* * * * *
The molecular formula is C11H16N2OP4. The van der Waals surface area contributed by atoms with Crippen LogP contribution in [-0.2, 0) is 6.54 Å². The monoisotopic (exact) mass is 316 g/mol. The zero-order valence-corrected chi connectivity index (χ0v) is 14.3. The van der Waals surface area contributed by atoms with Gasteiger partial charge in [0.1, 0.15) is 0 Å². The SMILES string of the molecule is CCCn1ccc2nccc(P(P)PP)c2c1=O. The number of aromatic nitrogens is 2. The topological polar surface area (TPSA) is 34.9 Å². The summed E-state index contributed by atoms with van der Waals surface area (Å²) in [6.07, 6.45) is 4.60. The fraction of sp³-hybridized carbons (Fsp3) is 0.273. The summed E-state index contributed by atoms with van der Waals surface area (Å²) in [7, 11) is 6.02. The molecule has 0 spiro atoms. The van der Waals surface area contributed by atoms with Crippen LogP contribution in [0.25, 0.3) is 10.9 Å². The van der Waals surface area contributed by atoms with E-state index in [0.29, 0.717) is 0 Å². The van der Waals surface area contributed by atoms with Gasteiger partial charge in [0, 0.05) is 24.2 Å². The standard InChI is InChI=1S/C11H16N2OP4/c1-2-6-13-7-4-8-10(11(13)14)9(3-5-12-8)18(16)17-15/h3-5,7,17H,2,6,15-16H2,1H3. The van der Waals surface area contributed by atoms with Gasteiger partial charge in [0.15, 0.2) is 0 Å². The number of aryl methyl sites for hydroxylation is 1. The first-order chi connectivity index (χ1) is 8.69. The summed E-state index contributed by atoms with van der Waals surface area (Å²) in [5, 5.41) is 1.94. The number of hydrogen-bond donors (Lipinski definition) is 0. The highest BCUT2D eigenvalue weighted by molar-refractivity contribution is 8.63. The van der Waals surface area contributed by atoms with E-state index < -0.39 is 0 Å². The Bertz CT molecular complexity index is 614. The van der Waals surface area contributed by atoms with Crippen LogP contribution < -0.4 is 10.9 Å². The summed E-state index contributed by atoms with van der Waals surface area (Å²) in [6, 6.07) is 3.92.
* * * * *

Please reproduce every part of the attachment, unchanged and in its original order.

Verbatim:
The molecular formula is C11H16N2OP4. The van der Waals surface area contributed by atoms with Crippen LogP contribution in [-0.2, 0) is 6.54 Å². The monoisotopic (exact) mass is 316 g/mol. The zero-order valence-corrected chi connectivity index (χ0v) is 14.3. The van der Waals surface area contributed by atoms with Gasteiger partial charge in [0.1, 0.15) is 0 Å². The SMILES string of the molecule is CCCn1ccc2nccc(P(P)PP)c2c1=O. The number of aromatic nitrogens is 2. The topological polar surface area (TPSA) is 34.9 Å². The summed E-state index contributed by atoms with van der Waals surface area (Å²) in [6.07, 6.45) is 4.60. The fraction of sp³-hybridized carbons (Fsp3) is 0.273. The summed E-state index contributed by atoms with van der Waals surface area (Å²) in [7, 11) is 6.02. The molecule has 0 spiro atoms. The van der Waals surface area contributed by atoms with Crippen LogP contribution in [0.25, 0.3) is 10.9 Å². The van der Waals surface area contributed by atoms with E-state index in [0.29, 0.717) is 0 Å². The van der Waals surface area contributed by atoms with Gasteiger partial charge in [0, 0.05) is 24.2 Å². The standard InChI is InChI=1S/C11H16N2OP4/c1-2-6-13-7-4-8-10(11(13)14)9(3-5-12-8)18(16)17-15/h3-5,7,17H,2,6,15-16H2,1H3. The van der Waals surface area contributed by atoms with Gasteiger partial charge in [0.15, 0.2) is 0 Å². The number of aryl methyl sites for hydroxylation is 1. The first-order chi connectivity index (χ1) is 8.69. The summed E-state index contributed by atoms with van der Waals surface area (Å²) in [5, 5.41) is 1.94. The number of hydrogen-bond donors (Lipinski definition) is 0. The highest BCUT2D eigenvalue weighted by molar-refractivity contribution is 8.63. The van der Waals surface area contributed by atoms with E-state index < -0.39 is 0 Å². The Bertz CT molecular complexity index is 614. The van der Waals surface area contributed by atoms with Crippen LogP contribution < -0.4 is 10.9 Å². The summed E-state index contributed by atoms with van der Waals surface area (Å²) in [6, 6.07) is 3.92.